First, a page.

were submitted to the same treatment as men, made worse by rapes and sexual harassment. The testimony of Itto is thus crucial as it gives us a gendered history of the lead years: when men would leave the jails and be hailed by the public as brave heroes of the resistance, the womens courage was never recognized, and they were rejected by society. Ittos story highlights this injustice, as well as exposes the psychological implications of her detainment and rape: several times she breaks down, constantly repeating that her rapist has escaped with the bird and stunted her (Ben Bouchta, 2007:79). For her, theres no possibility to get closure: because of her ordeal, she lost her sanity, her fianc and her place in society; she sees no other escape than death. Lalla Jmila thus gives a voice to generations of women whose struggle went unnoticed and dismissed as insignificant. In fact, Barker notes that, postIndependence, the only women who got some real benefits from the new government were the widows of martyrs (Barker, 1998: 34). The women who actively took part in the fight for freedom had hoped for some kind of recognition, or for womens rights to be made a priority, but their hopes were squashed. In the recent years since Mohamed VI came into power, this injustice seems to be repeated: the Reconciliation Commission has largely omitted the sufferings and tortures to which women were subjected during the lead years. There has been a huge failure in post-colonial Morocco to ensure justice and democracy to its citizens, and although a first step has been made by the launch of the Commission, the play highlights its shortcomings and limitations. Ironically, Itto is arrested by a secret agent on Liberty Avenue: if the country has earned its freedom from French and Spanish colonialism, its citizens clearly havent: simply for taking part in student protest, Itto is raped and taken to jail. On many levels, as the play cleverly demonstrates, Independence didnt fulfil its promises: Moroccans, and women in particular, still lived under an oppressive regime.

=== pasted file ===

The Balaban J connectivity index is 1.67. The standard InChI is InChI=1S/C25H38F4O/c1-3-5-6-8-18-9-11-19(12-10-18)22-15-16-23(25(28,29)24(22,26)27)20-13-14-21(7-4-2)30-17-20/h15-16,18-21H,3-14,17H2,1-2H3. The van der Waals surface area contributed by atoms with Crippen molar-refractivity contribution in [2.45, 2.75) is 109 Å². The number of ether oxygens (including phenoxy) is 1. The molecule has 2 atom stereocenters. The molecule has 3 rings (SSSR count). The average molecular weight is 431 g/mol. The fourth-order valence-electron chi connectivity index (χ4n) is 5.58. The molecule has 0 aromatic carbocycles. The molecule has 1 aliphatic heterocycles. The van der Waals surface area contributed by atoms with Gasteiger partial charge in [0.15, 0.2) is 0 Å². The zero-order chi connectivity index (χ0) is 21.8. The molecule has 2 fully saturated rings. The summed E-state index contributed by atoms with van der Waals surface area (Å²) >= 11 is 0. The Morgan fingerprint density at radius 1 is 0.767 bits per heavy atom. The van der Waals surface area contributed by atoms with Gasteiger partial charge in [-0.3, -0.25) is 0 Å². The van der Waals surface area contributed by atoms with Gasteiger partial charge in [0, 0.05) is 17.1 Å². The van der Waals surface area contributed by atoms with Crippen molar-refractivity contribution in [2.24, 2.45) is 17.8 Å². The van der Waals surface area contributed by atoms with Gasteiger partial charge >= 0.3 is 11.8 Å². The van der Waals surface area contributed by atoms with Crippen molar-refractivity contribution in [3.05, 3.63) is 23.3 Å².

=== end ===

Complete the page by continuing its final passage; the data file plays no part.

Furthermore, the play highlights the plight of lone, unmarried women, cast out for refusing, or not being able to conform to the norm. The status of a woman without a man is hardly enviable, although the increase of women joining the workforce and living independently is slowly changing mentalities. Barker writes about the marginal status of women without men(Barker, 1998:10), and their struggle to provide for themselves and their family. Although the reformed Mudawana tries to make women more independent, the very high level of unemployment and poverty has in fact obliged them to rely on mens work more than before. Zvan Elliott addresses this important problem by stating that no reform to the status of women can be successful without being accompanied by wider reforms, writing an allencompassing economic and educational reform has to go hand in hand with social changes (Zvan Elliott, 2009: 213). In the play, Lalla Jmila survives on the outskirts of the city, living in a cave and presumably fed by what her customers bring her as payment and gifts. Itto, although more educated and for an urban background, is